2013/02/15 By John Hill
Driving to the Alps to ski is the best-value, most fun and most price cost-effective way to go. And with a car in resort you can chase the snow and take almost unlimited baggage.
Ferry or Eurotunnel?
You choose between ferry or Eurotunnel. Time-wise, the Eurotunnel wins – from Dover to Calais in just 35 minutes (but you often have to queue to board your vehicle) while a ferry service like P&O (recommended) takes a little longer at one hour and 15 minutes. GSG rates the ferry way as you can get an hour’s rest and some fresh air before the long haul to the mountains.
A five-day return ticket starts from £42 return on Eurotunnel and £38 return with ferries. Both claim you can save 60% by taking a ferry instead of a flight.
- Remember to drive on the right
- Remember car documents (driving licence and your original Vehicle Registration Document)
- Carry out essential checks (oil, water, brake fluid, and tyre pressure)
- Make sandwiches at home and store them in a cool box to save on expensive and dodgy motorway food
- It is now mandatory to carry certain equipment when driving in Europe. It is compulsory to carry a GB sticker, a warning triangle, a headlamp converter, and a high visibility jacket (except Switzerland) for each person in the car in France, Spain, Italy, Austria, and Switzerland.
- The high visibility reflective jacket must be accessible from inside the vehicle (not kept in boot) and must be used in the event of a breakdown. Both jacket and triangle must conform to EU standards and the driver should wear a high-visibility vest when he or she exits the car. Failure to have a triangle or high-vis vest in the vehicle will result in a fine for each offence. All compulsory equipment is available to buy at Halfords.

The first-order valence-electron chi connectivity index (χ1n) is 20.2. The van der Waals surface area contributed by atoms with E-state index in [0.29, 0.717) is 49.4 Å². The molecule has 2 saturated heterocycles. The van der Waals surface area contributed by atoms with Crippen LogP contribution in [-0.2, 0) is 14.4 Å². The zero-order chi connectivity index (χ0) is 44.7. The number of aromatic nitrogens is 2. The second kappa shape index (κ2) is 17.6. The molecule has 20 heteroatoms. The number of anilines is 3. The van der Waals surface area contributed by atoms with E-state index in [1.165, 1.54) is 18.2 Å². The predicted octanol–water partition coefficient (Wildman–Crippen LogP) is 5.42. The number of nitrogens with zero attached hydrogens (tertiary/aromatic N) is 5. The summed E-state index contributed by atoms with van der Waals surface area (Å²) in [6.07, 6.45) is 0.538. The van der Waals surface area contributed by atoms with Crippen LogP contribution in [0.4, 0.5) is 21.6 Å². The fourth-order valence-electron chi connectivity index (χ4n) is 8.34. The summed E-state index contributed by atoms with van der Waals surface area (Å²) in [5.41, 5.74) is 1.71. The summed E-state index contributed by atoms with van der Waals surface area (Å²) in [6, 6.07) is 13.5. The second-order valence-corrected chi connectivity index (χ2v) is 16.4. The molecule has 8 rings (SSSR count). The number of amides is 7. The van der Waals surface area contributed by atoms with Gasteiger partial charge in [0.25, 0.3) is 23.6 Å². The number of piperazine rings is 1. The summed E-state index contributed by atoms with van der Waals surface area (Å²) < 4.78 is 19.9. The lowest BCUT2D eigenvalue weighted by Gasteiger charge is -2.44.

- France also now insists on all vehicles carrying breath-test kits for drivers. – Available at Halfords.
You’re supposed to carry snow chains in The Alps (France, Switzerland, Austria, and Italy) even if you don’t need to put them on. Police can stop and fine you if don’t have them (unlikely though). Motorways and major roads are fine without snow chains. You’ll only need to put chains on if there is heavy snow on the mountain passes, so probably a good idea to email or ring the tourist office the day before you go.
If you don’t want to buy snow chains, they’re available for rent. Service stations with snow chains have signs marked ‘Service de Chaines Neige’ or ‘Schneekettendienst’.
Thule have this season introduced new quick-fix snowchains.
Vignettes are required when driving in Switzerland, Austria, Bulgaria, the Czech Republic, Romania, Slovakia, and Slovenia. A vignette is a road tax disk in the lower left-hand corner of the windshield to indicate that road tolls have been paid.
Vignettes can be purchased at petrol stations at the border of each country and most are available for short-term periods – around €10 for 10 days.
Driving through France on motorways costs approximately €90 in tolls. It’s much cheaper to go through Belgium to avoid all tolls, but adds up to 2 hours on the journey, say to Val d’Isere.
Distances from Calais. . .
Feldberg, Black Forest: 746km (6hrs56)
Megeve: 884km (7hrs50)
Flaine: 884km (8hrs)
Chamonix: 898km (8hrs)
Morzine: 888km (8hrs10)
Avoriaz: 896km (8hrs20)
Andermatt: 926km (8hrs35)
Meribel: 957km (8hrs40)
Courchevel: 963km (8hrs45)
Alpe d’Huez: 930km (8hrs50)
Sauze d’Oulx: 998km (9hrs10)
Oberammergau: 1004km (9hrs10)
Oberstdorf: 932km (9hrs12)
Tignes: 996km (9hrs15)
Les Arcs: 997km (9hrs22)
Garmisch-Partenkirchen: 1018km (9hrs25)
Val d’Isere: 999km (9hrs30)
La Plagne: 975km (9hrs30)
Val Thorens: 977km (9hrs30)
Kitzbuehel: 997km (9hrs30)
Davos: 990km (9hrs30)
Lenggries: 1037km (9hrs34)
Serre Chevalier: 987km (9hrs35)
Mittenwald: 1039km (9hrs46)
Soll: 1081km (10hrs50)
Risoul: 1056km (9hrs55)
Zermatt: 954km (9hrs55)
St, Anton am Arlberg: 995km (9hrs55)
Mayrhofen: 1133km (10hrs20)
Obergurgl: 1087km (10hrs40)
Zell am See: 1156km (10hrs55)
Pal-Arinsal: 1157km (11hrs35)
Bormio: 1166km (11hrs45)
Madonna di Campiglio: 1294km (12hrs30)